All members of a health fund are entitled to get an EpiPen for NIS 20, and they are usable for up to a year. Anyone known to have a food allergy must take it with him/her at all times – even to the corner store – just as they never go anywhere without their smartphone, declares Hershko.

Emergency responses for a severe allergic reaction are to lay the person flat – do not allow them to stand or walk – and inject adrenaline. When someone dies because of the lack of an EpiPen, it always makes the headlines in Israel, unlike traffic accident deaths that are a daily occurrence, Hershko said.

The Israeli medical establishment does not know how many people in the country have food allergies, but the Hadassah professor estimates that there are 50,000 children with it. “We recommend that all schools be peanut-free and not allow pupils, teachers or visitors to bring the legumes beyond the gate,” he said. “Many kindergartens, in fact, do this and post signs.”

Israel is known for having a minimum of children with peanut allergies, thanks to the common practice of parents feeding Bamba and other brands of peanut-butter-and-corn snacks to their infants as young as six or seven months old.

“There are 20 times more children with peanut allergies in England than in Israel,” said Hershko. “When exposed early to the allergen in peanuts, the body’s immune system get desensitized to it,” a finding that has been proven in Israeli studies.

Hershko recommends that public health nurses in Tipat Halav centers tell all new parents to start giving peanut snacks to their infants at the proper age.

Food allergies are problematic because one does not always know if the food, even traces of it, is contained in packaged products at supermarkets, grocery stores and open markets and served at restaurants and cafes.

People don’t know when they are eating nuts, which are part of some cheeses, added as crusts to fish, or otherwise hard to detect. When a package of chocolate is labeled as being “liable to contain nuts,” it drives those with allergies crazy, bemoaned Hershko. The companies write that to protect themselves, but “in Israel, there are no standards and no obligatory law on this matter. I don’t know what to tell patients, because is no reference.”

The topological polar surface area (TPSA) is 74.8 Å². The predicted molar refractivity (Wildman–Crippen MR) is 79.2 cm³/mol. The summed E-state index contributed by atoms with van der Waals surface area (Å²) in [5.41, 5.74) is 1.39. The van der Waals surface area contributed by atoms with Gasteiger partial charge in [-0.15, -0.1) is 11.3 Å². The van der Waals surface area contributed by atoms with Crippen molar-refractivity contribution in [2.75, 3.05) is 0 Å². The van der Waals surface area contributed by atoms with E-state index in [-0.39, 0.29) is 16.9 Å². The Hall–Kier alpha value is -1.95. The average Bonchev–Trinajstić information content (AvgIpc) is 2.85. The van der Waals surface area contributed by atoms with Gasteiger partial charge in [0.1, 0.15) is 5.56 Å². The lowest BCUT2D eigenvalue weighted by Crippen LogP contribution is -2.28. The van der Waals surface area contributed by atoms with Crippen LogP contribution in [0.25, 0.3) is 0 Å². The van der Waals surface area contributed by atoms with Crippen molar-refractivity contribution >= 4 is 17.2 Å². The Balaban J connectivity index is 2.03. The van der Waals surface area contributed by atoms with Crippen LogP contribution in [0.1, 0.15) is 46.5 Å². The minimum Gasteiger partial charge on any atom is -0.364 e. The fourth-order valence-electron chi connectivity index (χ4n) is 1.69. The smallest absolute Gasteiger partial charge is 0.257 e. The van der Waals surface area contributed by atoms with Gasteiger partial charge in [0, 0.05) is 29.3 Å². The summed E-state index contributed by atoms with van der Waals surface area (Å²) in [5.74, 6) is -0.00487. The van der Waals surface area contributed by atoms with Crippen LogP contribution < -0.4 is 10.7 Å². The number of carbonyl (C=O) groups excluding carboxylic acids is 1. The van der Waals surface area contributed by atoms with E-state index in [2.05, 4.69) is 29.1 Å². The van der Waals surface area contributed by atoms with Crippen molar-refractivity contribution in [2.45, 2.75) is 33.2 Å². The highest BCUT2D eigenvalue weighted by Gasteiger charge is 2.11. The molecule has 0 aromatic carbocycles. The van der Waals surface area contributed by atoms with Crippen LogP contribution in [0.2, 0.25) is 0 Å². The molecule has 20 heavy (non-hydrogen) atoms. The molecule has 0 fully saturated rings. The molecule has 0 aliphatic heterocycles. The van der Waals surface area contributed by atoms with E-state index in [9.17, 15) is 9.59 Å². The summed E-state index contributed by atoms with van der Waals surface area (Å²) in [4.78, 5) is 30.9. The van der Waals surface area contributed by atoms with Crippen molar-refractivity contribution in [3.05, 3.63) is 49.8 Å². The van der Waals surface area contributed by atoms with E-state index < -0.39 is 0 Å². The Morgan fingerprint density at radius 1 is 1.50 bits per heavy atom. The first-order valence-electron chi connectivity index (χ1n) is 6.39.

“The first time one is exposed, there is sensitization. From the second time onward, there can be symptoms. There are many parents who believe their child is allergic to cow’s milk products because he or she may have had an upset stomach or have some other problem, so they stop feeding it to the child. This is a mistake. Parents get very stressed when their child is diagnosed with a food allergy. It harms the quality of life. My research team and I wrote an article that those who went into anaphylactic shock can get post-traumatic stress disorder, like soldiers after a war.”

The allergist advises parents not to stop giving the food on their own.

“If there are allergy symptoms such as a rash or hives, see a specialist who will do an objective skin-prick test,” Hershko said. “These are simple and produce accurate results. Blood tests for allergens often produce false-positive results when conducted on children, and are expensive. These test for the presence of a specific allergen named immunoglobulin E, which is an antibody that attaches itself to allergens.”

Food allergies are almost always lifelong. Studies have shown that only about 9% of children outgrow their tree nut allergy. Many children have only mild symptoms, such as reactions on their skin. Taking an antihistamine pill is often the solution. There are people allergic to only one type of nut, but they are better off staying away from all kinds.

“There are families with a tendency to develop an allergy – but to different things,” said Hershko. “One could get hay fever from grasses, and other could have a reaction to certain metals or foods, but it isn’t hereditary.”

Hershko said that a child with an allergy is nevertheless healthy. “He can even be an Olympic champion,” he said. “The only limitation is that he must not eat the problematic food.”